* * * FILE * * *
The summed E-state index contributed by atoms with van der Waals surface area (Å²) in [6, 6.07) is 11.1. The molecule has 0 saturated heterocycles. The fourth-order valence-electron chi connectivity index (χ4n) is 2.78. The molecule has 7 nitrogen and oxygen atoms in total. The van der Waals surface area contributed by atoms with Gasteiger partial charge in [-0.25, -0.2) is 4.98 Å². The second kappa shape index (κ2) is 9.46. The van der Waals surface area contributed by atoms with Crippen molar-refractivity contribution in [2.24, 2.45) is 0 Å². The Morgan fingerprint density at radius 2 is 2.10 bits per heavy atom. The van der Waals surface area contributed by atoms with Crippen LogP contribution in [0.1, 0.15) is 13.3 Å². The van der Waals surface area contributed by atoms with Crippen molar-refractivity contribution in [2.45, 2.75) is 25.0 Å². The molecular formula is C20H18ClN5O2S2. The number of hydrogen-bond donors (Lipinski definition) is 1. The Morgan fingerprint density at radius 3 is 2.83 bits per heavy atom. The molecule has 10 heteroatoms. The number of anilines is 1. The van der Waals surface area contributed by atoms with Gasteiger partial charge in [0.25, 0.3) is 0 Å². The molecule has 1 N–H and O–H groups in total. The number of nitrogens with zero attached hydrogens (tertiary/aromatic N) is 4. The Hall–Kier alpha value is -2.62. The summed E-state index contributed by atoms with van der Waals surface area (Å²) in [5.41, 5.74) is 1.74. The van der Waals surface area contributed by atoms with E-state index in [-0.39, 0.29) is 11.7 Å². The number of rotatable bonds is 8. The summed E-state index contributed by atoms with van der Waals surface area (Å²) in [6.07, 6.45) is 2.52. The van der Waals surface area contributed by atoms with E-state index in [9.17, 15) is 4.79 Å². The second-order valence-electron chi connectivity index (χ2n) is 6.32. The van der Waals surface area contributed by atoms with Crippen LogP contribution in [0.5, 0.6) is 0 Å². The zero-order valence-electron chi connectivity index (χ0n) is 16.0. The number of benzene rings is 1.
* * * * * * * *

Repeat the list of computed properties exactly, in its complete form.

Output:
The summed E-state index contributed by atoms with van der Waals surface area (Å²) in [6, 6.07) is 11.1. The molecule has 0 saturated heterocycles. The fourth-order valence-electron chi connectivity index (χ4n) is 2.78. The molecule has 7 nitrogen and oxygen atoms in total. The van der Waals surface area contributed by atoms with Gasteiger partial charge in [-0.25, -0.2) is 4.98 Å². The second kappa shape index (κ2) is 9.46. The van der Waals surface area contributed by atoms with Crippen molar-refractivity contribution in [2.24, 2.45) is 0 Å². The Morgan fingerprint density at radius 2 is 2.10 bits per heavy atom. The van der Waals surface area contributed by atoms with Crippen LogP contribution in [0.1, 0.15) is 13.3 Å². The van der Waals surface area contributed by atoms with Crippen molar-refractivity contribution in [2.45, 2.75) is 25.0 Å². The molecular formula is C20H18ClN5O2S2. The number of hydrogen-bond donors (Lipinski definition) is 1. The Morgan fingerprint density at radius 3 is 2.83 bits per heavy atom. The molecule has 10 heteroatoms. The number of anilines is 1. The van der Waals surface area contributed by atoms with Gasteiger partial charge in [0.25, 0.3) is 0 Å². The molecule has 1 N–H and O–H groups in total. The number of nitrogens with zero attached hydrogens (tertiary/aromatic N) is 4. The Hall–Kier alpha value is -2.62. The summed E-state index contributed by atoms with van der Waals surface area (Å²) in [5.41, 5.74) is 1.74. The van der Waals surface area contributed by atoms with E-state index in [-0.39, 0.29) is 11.7 Å². The number of rotatable bonds is 8. The summed E-state index contributed by atoms with van der Waals surface area (Å²) in [6.07, 6.45) is 2.52. The van der Waals surface area contributed by atoms with E-state index in [9.17, 15) is 4.79 Å². The second-order valence-electron chi connectivity index (χ2n) is 6.32. The van der Waals surface area contributed by atoms with Crippen LogP contribution in [0.5, 0.6) is 0 Å². The zero-order valence-electron chi connectivity index (χ0n) is 16.0. The number of benzene rings is 1.